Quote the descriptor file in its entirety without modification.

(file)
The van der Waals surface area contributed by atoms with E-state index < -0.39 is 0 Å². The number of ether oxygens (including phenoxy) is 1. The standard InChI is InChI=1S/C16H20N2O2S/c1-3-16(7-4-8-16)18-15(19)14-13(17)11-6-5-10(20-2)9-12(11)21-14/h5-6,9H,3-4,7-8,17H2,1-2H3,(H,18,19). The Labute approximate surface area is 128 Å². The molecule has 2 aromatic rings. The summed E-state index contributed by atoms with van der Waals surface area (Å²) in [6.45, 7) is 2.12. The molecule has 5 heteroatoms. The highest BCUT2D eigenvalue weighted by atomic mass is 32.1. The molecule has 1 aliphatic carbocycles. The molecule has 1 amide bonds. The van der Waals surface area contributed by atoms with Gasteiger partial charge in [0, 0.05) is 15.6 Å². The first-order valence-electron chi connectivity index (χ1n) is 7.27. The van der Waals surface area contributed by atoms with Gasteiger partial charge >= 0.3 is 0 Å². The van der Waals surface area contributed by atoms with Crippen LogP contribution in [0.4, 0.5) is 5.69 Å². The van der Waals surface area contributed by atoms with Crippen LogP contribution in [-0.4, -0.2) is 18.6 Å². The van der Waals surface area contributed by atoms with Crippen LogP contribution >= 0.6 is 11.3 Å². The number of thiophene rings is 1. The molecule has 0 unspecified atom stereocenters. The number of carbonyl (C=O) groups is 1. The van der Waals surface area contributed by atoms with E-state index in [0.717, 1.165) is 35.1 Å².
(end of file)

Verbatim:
The van der Waals surface area contributed by atoms with E-state index < -0.39 is 0 Å². The number of ether oxygens (including phenoxy) is 1. The standard InChI is InChI=1S/C16H20N2O2S/c1-3-16(7-4-8-16)18-15(19)14-13(17)11-6-5-10(20-2)9-12(11)21-14/h5-6,9H,3-4,7-8,17H2,1-2H3,(H,18,19). The Labute approximate surface area is 128 Å². The molecule has 2 aromatic rings. The summed E-state index contributed by atoms with van der Waals surface area (Å²) in [6.45, 7) is 2.12. The molecule has 5 heteroatoms. The highest BCUT2D eigenvalue weighted by atomic mass is 32.1. The molecule has 1 aliphatic carbocycles. The molecule has 1 amide bonds. The van der Waals surface area contributed by atoms with Gasteiger partial charge in [0, 0.05) is 15.6 Å². The first-order valence-electron chi connectivity index (χ1n) is 7.27. The van der Waals surface area contributed by atoms with Gasteiger partial charge >= 0.3 is 0 Å². The van der Waals surface area contributed by atoms with Crippen LogP contribution in [0.4, 0.5) is 5.69 Å². The van der Waals surface area contributed by atoms with Crippen LogP contribution in [-0.4, -0.2) is 18.6 Å². The van der Waals surface area contributed by atoms with Crippen LogP contribution >= 0.6 is 11.3 Å². The number of thiophene rings is 1. The molecule has 0 unspecified atom stereocenters. The number of carbonyl (C=O) groups is 1. The van der Waals surface area contributed by atoms with E-state index in [0.717, 1.165) is 35.1 Å².